Between management and auditor. Management representation letters primarily communicate, document, and confirm management’s oral representations made to the auditor. While the direction of the communication is from management to the auditor, it also establishes management’s responsibility for the financial statements. SAS 85 adds consistency to this representation letter, and encourages tailoring such communication to the client’s business. Representation letters document communications between management and the auditor during the audit. SAS 85 recognizes that auditors should investigate representations that contradict evidence that they amass during the audit.
While SAS 85 requires that the letter include management’s belief that the statements are fairly stated in conformity with GAAP as well as a standard list of management representations, it also adds the current standards’ recognition of risk and other concerns. SAS 89 also requires that this communication include management’s acknowledgement that it has considered all of the financial statement misstatements that the auditor found. Management must state that unadjusted corrections are considered immaterial, both individually and in the aggregate.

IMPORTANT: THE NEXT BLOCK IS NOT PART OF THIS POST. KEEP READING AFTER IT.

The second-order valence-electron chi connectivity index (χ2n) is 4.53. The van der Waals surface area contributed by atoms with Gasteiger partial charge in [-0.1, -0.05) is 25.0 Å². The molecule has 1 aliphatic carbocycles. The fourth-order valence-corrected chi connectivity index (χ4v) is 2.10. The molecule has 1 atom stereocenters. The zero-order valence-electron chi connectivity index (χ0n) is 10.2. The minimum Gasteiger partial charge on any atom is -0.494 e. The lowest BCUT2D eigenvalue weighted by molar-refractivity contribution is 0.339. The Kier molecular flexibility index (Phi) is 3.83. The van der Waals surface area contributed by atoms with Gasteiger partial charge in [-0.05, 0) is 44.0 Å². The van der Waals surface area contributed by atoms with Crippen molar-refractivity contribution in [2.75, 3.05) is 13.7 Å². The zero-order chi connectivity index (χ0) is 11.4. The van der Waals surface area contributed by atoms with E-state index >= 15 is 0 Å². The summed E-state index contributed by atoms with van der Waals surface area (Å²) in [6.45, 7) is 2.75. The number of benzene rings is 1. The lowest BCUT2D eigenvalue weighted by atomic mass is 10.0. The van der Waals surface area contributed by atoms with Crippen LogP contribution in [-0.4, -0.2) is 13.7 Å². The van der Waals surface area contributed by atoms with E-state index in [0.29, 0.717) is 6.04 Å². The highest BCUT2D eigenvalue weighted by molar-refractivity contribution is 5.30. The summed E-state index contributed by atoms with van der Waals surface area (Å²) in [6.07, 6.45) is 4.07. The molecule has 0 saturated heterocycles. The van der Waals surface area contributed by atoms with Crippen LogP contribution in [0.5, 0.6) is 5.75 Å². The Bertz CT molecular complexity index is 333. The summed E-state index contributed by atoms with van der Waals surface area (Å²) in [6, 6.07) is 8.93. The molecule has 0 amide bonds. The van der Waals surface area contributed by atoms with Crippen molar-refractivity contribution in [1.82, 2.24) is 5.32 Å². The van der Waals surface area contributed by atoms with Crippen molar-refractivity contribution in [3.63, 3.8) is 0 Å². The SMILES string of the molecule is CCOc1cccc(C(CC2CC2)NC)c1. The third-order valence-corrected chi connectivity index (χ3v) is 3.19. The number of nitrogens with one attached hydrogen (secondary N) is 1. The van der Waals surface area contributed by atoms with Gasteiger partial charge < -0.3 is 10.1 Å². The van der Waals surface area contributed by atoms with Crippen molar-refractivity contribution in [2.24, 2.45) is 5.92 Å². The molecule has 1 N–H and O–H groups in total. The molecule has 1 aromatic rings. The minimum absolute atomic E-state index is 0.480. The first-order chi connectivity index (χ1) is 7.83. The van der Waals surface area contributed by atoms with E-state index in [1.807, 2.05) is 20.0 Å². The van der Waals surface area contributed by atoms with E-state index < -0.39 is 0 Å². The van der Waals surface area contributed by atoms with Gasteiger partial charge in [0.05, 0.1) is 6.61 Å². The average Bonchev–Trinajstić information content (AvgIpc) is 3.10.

Between the auditor and the audit committee. The 1999 NYSE/ NASD Blue Ribbon Committee on Improving the Effectiveness of Corporate Audit Committees recommended that external auditors be more accountable to the audit committees that represent the client’s shareholder interests. SAS 90 amends SAS 61, Communication with Audit Committees, and places additional burdens on auditors to communicate an assessment of the quality of management’s financial statements to the audit committee. Auditors of SEC clients should now discuss with the audit committee the auditor’s judgments about the quality and acceptability of the company’s financial accounting principles; make this discussion “open and frank” by including topics such as the consistency of the accounting policies and their application and the clarity and completeness of the financial statements; discuss items with a significant impact on the representational faithfulness, verifiability, and neutrality of financial accounting information; and assess the quality of client disclosures, that is, the disclosures’ degree of aggressiveness or conservatism.